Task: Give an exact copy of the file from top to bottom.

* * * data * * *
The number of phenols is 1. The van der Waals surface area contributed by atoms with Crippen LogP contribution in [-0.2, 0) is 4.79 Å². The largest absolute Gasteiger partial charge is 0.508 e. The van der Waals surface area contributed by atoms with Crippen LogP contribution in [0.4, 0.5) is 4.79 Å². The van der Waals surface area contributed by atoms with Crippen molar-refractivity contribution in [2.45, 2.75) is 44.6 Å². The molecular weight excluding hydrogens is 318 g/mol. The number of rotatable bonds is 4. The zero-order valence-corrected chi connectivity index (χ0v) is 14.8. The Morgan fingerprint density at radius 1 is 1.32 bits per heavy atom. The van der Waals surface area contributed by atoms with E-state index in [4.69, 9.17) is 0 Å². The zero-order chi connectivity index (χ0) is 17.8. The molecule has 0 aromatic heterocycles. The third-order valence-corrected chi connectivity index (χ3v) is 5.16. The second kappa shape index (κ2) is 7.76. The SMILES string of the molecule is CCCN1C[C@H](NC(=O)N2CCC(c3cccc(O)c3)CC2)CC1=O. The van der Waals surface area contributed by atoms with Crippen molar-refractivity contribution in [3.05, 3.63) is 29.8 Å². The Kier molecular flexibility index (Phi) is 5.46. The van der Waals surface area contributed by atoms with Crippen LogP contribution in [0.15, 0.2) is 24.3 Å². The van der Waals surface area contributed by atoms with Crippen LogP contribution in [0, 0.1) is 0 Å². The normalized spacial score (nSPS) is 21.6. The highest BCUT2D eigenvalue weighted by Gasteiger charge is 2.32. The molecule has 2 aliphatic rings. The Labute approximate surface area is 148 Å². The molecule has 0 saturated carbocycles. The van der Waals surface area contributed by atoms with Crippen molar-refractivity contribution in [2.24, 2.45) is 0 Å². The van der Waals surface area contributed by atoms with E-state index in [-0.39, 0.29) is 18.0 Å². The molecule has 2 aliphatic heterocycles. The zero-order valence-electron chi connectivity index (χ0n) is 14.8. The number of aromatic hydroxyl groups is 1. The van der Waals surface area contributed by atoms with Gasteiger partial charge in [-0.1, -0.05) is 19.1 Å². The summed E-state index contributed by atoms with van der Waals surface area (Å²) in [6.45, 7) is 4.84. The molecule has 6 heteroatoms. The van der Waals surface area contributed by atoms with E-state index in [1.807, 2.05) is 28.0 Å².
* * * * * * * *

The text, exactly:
The number of phenols is 1. The van der Waals surface area contributed by atoms with Crippen LogP contribution in [-0.2, 0) is 4.79 Å². The largest absolute Gasteiger partial charge is 0.508 e. The van der Waals surface area contributed by atoms with Crippen LogP contribution in [0.4, 0.5) is 4.79 Å². The van der Waals surface area contributed by atoms with Crippen molar-refractivity contribution in [2.45, 2.75) is 44.6 Å². The molecular weight excluding hydrogens is 318 g/mol. The number of rotatable bonds is 4. The zero-order valence-corrected chi connectivity index (χ0v) is 14.8. The Morgan fingerprint density at radius 1 is 1.32 bits per heavy atom. The van der Waals surface area contributed by atoms with E-state index in [4.69, 9.17) is 0 Å². The zero-order chi connectivity index (χ0) is 17.8. The molecule has 0 aromatic heterocycles. The third-order valence-corrected chi connectivity index (χ3v) is 5.16. The second kappa shape index (κ2) is 7.76. The SMILES string of the molecule is CCCN1C[C@H](NC(=O)N2CCC(c3cccc(O)c3)CC2)CC1=O. The van der Waals surface area contributed by atoms with Crippen molar-refractivity contribution in [3.05, 3.63) is 29.8 Å². The Kier molecular flexibility index (Phi) is 5.46. The van der Waals surface area contributed by atoms with Crippen LogP contribution in [0.15, 0.2) is 24.3 Å². The van der Waals surface area contributed by atoms with Crippen LogP contribution in [0, 0.1) is 0 Å². The normalized spacial score (nSPS) is 21.6. The highest BCUT2D eigenvalue weighted by Gasteiger charge is 2.32. The molecule has 2 aliphatic rings. The Labute approximate surface area is 148 Å². The molecule has 0 saturated carbocycles. The van der Waals surface area contributed by atoms with Crippen molar-refractivity contribution in [2.24, 2.45) is 0 Å². The van der Waals surface area contributed by atoms with E-state index in [-0.39, 0.29) is 18.0 Å². The molecule has 2 aliphatic heterocycles. The zero-order valence-electron chi connectivity index (χ0n) is 14.8. The number of aromatic hydroxyl groups is 1. The van der Waals surface area contributed by atoms with Gasteiger partial charge in [-0.1, -0.05) is 19.1 Å². The summed E-state index contributed by atoms with van der Waals surface area (Å²) in [6.45, 7) is 4.84. The molecule has 6 heteroatoms. The van der Waals surface area contributed by atoms with E-state index in [1.807, 2.05) is 28.0 Å².